When students come to class on Fridays, they know that all of the team shield totals will be up to date, and that gets them extraordinarily excited for…


6.   Head to Head Challenges: This is our chance to be silly together, as well as incredibly competitive.  On Fridays, the team that is in the lead challenges one other team to a head to head competition.  The rules for our class are that each team must send up one representative (sometimes I let them send up two, or call for help from a team they choose as an ally that week), and no student may compete in a Head to Head two weeks in a row.  Head to Heads are worth anywhere from 10-30 tournament points for the winning competitors’ teams.  Also, the teams never have any idea what the challenge will be.  I try to switch back and forth between mental and physical challenges, so one week might be a Jeopardy or Family Feud-style contest, while the next week might be thumb wrestling, hula hooping, or a staring contest.  We play games from Whose Line Is It, Anyway? and do silly stunts from Jimmy Kimmell Live.  The kids LOVE it, and I really think that it is the Head to Heads, more than the promised pizza party, that keeps them engaged with earning points on Dojo during the week.  Of course, you could make your Head to Head challenges address specifically academic content; I would still suggest adding a large dose of “silly” or “game” to those curriculum-driven contests, though.  Students of all ages will go a mile in exchange for an inch of teacher-encouraged silly or fun time.  (Just make sure they go the mile before rewarding them with the inch!)




7.   Ultimate Reward:  At the end of the nine weeks, I do follow through with my promise of a pizza party during lunch for the winning team and their chosen ally.  Limiting the number of students who are directly rewarded maintains the competitive drive for the rest of the semester (we reboot the tournament in the middle of the semester with new teams and different types of challenges), and it also saves me a good bit of cash.  The key, though, is to manufacture the amount of points available to be earned each week and especially the number of points earned in Head to Heads so that every team has a fair shot and winning up until the very last few weeks of the tournament.  Students will always know exactly who’s in the lead, but it helps keep them interested in the competition if they know that there will be a chance for them to “rebound” and catch up on Fridays.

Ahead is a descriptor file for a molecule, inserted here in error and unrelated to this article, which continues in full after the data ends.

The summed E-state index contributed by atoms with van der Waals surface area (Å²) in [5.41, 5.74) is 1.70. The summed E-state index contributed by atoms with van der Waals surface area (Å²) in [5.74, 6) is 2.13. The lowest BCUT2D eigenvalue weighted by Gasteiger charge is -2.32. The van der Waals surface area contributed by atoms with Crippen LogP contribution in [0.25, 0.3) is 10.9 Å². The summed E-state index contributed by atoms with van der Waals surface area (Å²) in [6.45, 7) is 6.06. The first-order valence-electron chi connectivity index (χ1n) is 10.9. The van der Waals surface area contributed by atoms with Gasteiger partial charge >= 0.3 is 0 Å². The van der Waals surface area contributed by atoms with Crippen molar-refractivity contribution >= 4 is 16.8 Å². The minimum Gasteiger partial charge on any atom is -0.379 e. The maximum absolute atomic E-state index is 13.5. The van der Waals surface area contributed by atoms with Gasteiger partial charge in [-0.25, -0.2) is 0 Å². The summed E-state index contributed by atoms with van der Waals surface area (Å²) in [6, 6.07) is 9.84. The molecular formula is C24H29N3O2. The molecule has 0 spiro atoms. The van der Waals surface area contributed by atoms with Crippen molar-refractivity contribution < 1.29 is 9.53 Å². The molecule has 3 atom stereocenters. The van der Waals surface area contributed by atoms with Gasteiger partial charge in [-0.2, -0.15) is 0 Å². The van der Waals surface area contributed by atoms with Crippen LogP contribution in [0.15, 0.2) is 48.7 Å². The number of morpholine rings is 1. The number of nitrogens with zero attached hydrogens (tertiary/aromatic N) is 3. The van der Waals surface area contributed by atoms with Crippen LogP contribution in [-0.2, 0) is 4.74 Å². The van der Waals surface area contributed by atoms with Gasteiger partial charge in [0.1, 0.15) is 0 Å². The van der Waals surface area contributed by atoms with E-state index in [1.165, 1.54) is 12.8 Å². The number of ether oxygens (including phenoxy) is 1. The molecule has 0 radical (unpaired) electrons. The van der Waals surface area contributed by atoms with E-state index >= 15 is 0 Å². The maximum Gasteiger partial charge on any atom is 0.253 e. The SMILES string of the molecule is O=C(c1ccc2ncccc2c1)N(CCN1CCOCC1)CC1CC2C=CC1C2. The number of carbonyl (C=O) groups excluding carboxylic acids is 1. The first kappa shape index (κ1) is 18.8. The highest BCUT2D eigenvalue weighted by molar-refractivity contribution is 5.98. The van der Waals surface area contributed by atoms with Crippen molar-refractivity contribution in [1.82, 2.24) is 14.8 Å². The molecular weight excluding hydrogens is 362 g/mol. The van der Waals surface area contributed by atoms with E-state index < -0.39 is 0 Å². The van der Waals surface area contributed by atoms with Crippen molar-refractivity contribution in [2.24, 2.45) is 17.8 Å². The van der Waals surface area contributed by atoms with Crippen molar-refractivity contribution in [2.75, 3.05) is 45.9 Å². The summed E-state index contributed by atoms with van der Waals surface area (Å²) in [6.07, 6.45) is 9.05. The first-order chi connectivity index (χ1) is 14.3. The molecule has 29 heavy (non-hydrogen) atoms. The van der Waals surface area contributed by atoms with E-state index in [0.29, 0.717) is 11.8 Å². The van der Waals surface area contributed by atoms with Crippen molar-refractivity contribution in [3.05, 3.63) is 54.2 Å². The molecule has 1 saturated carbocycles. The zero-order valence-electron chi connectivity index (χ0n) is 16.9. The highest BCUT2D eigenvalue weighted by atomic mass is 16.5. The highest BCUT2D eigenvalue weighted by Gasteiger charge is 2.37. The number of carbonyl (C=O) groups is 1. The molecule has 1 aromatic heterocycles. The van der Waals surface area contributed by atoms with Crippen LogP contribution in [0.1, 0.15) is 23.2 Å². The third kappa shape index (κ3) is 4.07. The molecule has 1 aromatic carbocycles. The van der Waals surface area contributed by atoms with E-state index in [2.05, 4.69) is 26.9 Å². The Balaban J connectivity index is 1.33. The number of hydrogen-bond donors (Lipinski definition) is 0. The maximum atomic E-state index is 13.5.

With the Tournament Team structure in place, it’s very easy for me to motivate my students to do practically everything that is needed in class!  ClassDojo keeps track of points earned over time and provides me with neat charts that show general trends in the classroom, so I’ve been able to watch our classroom behavior and engagement patterns trend upward as the Tournament continues.  At this point in the semester, I almost never have to “write up” or punish students in these classes; a pointed look towards their team shield is usually sufficient to get their attention, and they absolutely hate hearing the “down” sound from ClassDojo when they lose a point.  It’s revolutionized my experience of classroom management, making me much more confident in myself as a “game master” and optimistic about spending time with each of these classes, and I hear the students talking in the hall about what they’re going to do today “to get more of those points.”  You might say gamification + ClassDojo + pizza = Finally enjoying the toughest part of my job.










I'd like to thank Mrs. Dause for sharing her expertise with my readers.  You, too, can connect with her on Edmodo and her website



1 comment:

  1. This is a nice post... i like this blog,